Atlanta is the nation's largest market for the Nissan Leaf—but state lawmakers just voted to revoke a generous tax rebate on electric vehicles and replace it with a $200 tax on their purchase.
Women (and some men) marched with fake bloodied underpants on their heads, hoping to draw attention to one of Britain's most ridiculous taxations.
It was supposed to be a confusing punch-up, but instead it was a tightly choreographed fight scene.
After the Telegraph found 100 rich CEOs who want the Conservative Party to with the election, we found some strangers in the street who don't want that to happen.
At a time when the specter of the Russian military is high on the minds of European countries fearful of the next Ukraine, Canada's Department of National Defense is playing tough with President Vladimir Putin.
Talks between the parties will be able to continue through the next stage of talks that expire at the end of June.
One of the roommates apparently had Osama bin Laden as her phone's background photo.
The Somali militant group has claimed responsibility for the attack, and said the shooters released the Muslim students before killing "many" Christians.
International negotiators announced Thursday that they had set a framework for a deal on Iran's nuclear program.
The Commissioner for the Communications Security Establishment says he's concerned he doesn't have the resources to oversee Canada's version of the NSA.
Landslides and flash floods have pummeled India-administered Kashmir for the second time in seven months.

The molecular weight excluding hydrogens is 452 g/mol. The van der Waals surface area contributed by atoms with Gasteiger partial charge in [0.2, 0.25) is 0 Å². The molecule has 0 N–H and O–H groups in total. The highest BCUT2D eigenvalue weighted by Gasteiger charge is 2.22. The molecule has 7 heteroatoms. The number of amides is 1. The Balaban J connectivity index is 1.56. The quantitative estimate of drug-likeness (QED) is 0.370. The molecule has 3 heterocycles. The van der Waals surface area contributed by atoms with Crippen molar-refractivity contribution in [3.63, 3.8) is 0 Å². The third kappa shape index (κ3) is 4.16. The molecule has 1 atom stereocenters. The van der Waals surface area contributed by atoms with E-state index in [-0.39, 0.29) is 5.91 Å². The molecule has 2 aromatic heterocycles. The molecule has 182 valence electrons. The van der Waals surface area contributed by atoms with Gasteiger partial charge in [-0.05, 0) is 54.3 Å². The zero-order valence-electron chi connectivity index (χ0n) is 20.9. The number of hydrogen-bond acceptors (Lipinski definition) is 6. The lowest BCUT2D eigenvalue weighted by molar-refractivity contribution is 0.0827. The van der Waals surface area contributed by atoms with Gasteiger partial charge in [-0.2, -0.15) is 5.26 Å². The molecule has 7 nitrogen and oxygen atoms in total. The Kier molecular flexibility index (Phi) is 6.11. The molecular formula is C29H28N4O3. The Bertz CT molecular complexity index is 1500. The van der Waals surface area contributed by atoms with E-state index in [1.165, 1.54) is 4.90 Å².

A organization unknown to most Westerners seems to be reasserting its presence in Turkey and could make life miserable for security officials in the years ahead.
Undoubtedly, the accusations aimed at Britain's anti-immigration icon will be difficult for them to take.
Animal rights group claims the mass killing of racing dogs is an open secret and an ongoing problem in Australia.
Despite many Cambodian New Yorkers' connection to the tragedy, the diaspora here isn't too focused on the proceedings in their home country.
As the election approaches, nobody's talking about the humanitarian crisis on our doorstep.
California is digging up lawns and imposing water bans all around the state—its present could be the rest of the country's future.
A collective of journalists at the French satirical magazine has called for a review of its management structure and equal shares for employees.
The creation of a journal on Somalian and African studies—which doesn't have a single Somalian contributor—is raising questions about whose voices are heard in academia and why.
A Gallup survey claims that West Virginians use chemicals to change their state of mind the most and Alaskans do so the least.
Chief Marilyn Slett has declared that if the feds don't have the authority to shut down commercial herring fisheries, the Heiltsuk Nation would.
Which is why many experts think it won't work.
The federal corruption case against New Jersey Democrat Bob Menendez comes down to whether a Palm Beach opthamologist was his co-conspirator or just a really good friend.
From escaping prisons in the US to suing the BC government, Kourosh Bakhtiari's legal history is weird and fascinating.